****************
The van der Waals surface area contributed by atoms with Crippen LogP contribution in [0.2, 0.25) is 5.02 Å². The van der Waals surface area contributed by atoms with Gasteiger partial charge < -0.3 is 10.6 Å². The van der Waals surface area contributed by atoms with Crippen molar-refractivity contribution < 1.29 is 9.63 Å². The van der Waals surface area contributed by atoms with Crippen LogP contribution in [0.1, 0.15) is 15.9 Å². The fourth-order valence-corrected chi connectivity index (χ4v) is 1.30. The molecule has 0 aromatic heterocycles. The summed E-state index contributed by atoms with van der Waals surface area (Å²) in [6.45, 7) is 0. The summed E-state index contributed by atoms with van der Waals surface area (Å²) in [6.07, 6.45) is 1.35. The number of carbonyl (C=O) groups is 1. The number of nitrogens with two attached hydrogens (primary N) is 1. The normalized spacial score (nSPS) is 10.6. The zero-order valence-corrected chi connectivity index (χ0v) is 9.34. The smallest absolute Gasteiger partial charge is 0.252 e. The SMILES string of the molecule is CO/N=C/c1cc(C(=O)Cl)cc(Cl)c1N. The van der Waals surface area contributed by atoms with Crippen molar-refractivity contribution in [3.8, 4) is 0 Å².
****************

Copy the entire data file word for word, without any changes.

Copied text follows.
The van der Waals surface area contributed by atoms with Crippen LogP contribution in [0.2, 0.25) is 5.02 Å². The van der Waals surface area contributed by atoms with Gasteiger partial charge < -0.3 is 10.6 Å². The van der Waals surface area contributed by atoms with Crippen molar-refractivity contribution < 1.29 is 9.63 Å². The van der Waals surface area contributed by atoms with Crippen LogP contribution in [0.1, 0.15) is 15.9 Å². The fourth-order valence-corrected chi connectivity index (χ4v) is 1.30. The molecule has 0 aromatic heterocycles. The summed E-state index contributed by atoms with van der Waals surface area (Å²) in [6.45, 7) is 0. The summed E-state index contributed by atoms with van der Waals surface area (Å²) in [6.07, 6.45) is 1.35. The number of carbonyl (C=O) groups is 1. The number of nitrogens with two attached hydrogens (primary N) is 1. The normalized spacial score (nSPS) is 10.6. The zero-order valence-corrected chi connectivity index (χ0v) is 9.34. The smallest absolute Gasteiger partial charge is 0.252 e. The SMILES string of the molecule is CO/N=C/c1cc(C(=O)Cl)cc(Cl)c1N. The van der Waals surface area contributed by atoms with Crippen molar-refractivity contribution in [3.8, 4) is 0 Å².